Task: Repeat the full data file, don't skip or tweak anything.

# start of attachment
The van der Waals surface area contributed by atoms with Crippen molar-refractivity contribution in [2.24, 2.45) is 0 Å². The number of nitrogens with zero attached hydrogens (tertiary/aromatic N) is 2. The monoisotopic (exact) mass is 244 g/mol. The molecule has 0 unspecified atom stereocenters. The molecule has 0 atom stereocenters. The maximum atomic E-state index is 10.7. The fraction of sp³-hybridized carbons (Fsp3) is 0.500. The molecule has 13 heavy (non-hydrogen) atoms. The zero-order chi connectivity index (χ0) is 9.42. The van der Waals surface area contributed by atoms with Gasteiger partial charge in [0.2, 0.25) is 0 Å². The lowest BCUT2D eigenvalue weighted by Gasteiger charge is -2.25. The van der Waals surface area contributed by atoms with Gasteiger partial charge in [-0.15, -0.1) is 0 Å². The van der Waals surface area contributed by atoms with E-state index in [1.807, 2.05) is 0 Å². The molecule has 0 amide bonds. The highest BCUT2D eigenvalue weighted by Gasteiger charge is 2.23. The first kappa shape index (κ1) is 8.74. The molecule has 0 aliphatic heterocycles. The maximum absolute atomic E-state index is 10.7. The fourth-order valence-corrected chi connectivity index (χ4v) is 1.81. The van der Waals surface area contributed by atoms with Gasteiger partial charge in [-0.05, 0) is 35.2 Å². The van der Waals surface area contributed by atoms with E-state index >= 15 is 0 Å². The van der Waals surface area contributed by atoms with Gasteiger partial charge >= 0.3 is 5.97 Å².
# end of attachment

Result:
The van der Waals surface area contributed by atoms with Crippen molar-refractivity contribution in [2.24, 2.45) is 0 Å². The number of nitrogens with zero attached hydrogens (tertiary/aromatic N) is 2. The monoisotopic (exact) mass is 244 g/mol. The molecule has 0 unspecified atom stereocenters. The molecule has 0 atom stereocenters. The maximum atomic E-state index is 10.7. The fraction of sp³-hybridized carbons (Fsp3) is 0.500. The molecule has 13 heavy (non-hydrogen) atoms. The zero-order chi connectivity index (χ0) is 9.42. The van der Waals surface area contributed by atoms with Gasteiger partial charge in [0.2, 0.25) is 0 Å². The lowest BCUT2D eigenvalue weighted by Gasteiger charge is -2.25. The van der Waals surface area contributed by atoms with Gasteiger partial charge in [-0.15, -0.1) is 0 Å². The van der Waals surface area contributed by atoms with E-state index in [1.807, 2.05) is 0 Å². The molecule has 0 amide bonds. The highest BCUT2D eigenvalue weighted by Gasteiger charge is 2.23. The first kappa shape index (κ1) is 8.74. The molecule has 0 aliphatic heterocycles. The maximum absolute atomic E-state index is 10.7. The fourth-order valence-corrected chi connectivity index (χ4v) is 1.81. The van der Waals surface area contributed by atoms with Gasteiger partial charge in [-0.05, 0) is 35.2 Å². The van der Waals surface area contributed by atoms with E-state index >= 15 is 0 Å². The van der Waals surface area contributed by atoms with Gasteiger partial charge >= 0.3 is 5.97 Å².